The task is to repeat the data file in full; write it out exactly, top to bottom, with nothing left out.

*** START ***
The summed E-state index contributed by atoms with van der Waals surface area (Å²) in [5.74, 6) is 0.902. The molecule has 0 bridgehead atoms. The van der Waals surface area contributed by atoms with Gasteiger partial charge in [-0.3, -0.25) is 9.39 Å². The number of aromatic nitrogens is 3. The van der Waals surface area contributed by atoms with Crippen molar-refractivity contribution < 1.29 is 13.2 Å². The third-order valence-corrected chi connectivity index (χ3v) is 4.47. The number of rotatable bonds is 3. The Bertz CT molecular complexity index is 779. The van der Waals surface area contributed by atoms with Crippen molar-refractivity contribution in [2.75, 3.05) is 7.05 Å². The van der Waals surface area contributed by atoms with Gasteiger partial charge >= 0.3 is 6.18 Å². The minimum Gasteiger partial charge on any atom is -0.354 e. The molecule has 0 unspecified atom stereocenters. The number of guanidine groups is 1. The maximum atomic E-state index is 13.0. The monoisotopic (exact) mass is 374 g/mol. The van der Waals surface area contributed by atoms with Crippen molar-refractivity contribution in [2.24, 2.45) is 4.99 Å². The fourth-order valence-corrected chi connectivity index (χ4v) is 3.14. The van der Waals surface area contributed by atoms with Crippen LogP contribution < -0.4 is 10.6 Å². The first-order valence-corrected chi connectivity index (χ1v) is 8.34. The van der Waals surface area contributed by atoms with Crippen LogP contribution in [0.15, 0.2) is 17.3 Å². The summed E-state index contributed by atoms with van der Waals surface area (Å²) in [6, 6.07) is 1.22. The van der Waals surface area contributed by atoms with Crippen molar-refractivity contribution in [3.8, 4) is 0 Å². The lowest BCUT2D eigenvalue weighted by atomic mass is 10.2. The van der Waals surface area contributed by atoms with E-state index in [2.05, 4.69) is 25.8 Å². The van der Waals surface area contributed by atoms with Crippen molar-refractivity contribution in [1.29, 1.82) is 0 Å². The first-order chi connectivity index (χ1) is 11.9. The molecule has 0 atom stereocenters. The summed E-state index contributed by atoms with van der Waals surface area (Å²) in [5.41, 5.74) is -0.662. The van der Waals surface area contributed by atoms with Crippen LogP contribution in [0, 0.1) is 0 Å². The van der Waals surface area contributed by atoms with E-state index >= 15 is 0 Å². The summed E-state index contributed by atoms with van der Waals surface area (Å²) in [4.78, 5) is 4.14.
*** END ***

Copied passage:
The summed E-state index contributed by atoms with van der Waals surface area (Å²) in [5.74, 6) is 0.902. The molecule has 0 bridgehead atoms. The van der Waals surface area contributed by atoms with Gasteiger partial charge in [-0.3, -0.25) is 9.39 Å². The number of aromatic nitrogens is 3. The van der Waals surface area contributed by atoms with Crippen molar-refractivity contribution < 1.29 is 13.2 Å². The third-order valence-corrected chi connectivity index (χ3v) is 4.47. The number of rotatable bonds is 3. The Bertz CT molecular complexity index is 779. The van der Waals surface area contributed by atoms with Crippen molar-refractivity contribution in [2.75, 3.05) is 7.05 Å². The van der Waals surface area contributed by atoms with Gasteiger partial charge >= 0.3 is 6.18 Å². The minimum Gasteiger partial charge on any atom is -0.354 e. The molecule has 0 unspecified atom stereocenters. The number of guanidine groups is 1. The maximum atomic E-state index is 13.0. The monoisotopic (exact) mass is 374 g/mol. The van der Waals surface area contributed by atoms with Crippen molar-refractivity contribution in [2.24, 2.45) is 4.99 Å². The fourth-order valence-corrected chi connectivity index (χ4v) is 3.14. The van der Waals surface area contributed by atoms with Crippen LogP contribution < -0.4 is 10.6 Å². The first-order valence-corrected chi connectivity index (χ1v) is 8.34. The van der Waals surface area contributed by atoms with Crippen LogP contribution in [0.15, 0.2) is 17.3 Å². The summed E-state index contributed by atoms with van der Waals surface area (Å²) in [6, 6.07) is 1.22. The van der Waals surface area contributed by atoms with Crippen molar-refractivity contribution in [3.8, 4) is 0 Å². The lowest BCUT2D eigenvalue weighted by atomic mass is 10.2. The van der Waals surface area contributed by atoms with E-state index in [2.05, 4.69) is 25.8 Å². The van der Waals surface area contributed by atoms with Crippen molar-refractivity contribution in [1.29, 1.82) is 0 Å². The first-order chi connectivity index (χ1) is 11.9. The molecule has 0 atom stereocenters. The summed E-state index contributed by atoms with van der Waals surface area (Å²) in [5.41, 5.74) is -0.662. The van der Waals surface area contributed by atoms with Crippen LogP contribution in [0, 0.1) is 0 Å². The van der Waals surface area contributed by atoms with E-state index >= 15 is 0 Å². The summed E-state index contributed by atoms with van der Waals surface area (Å²) in [4.78, 5) is 4.14.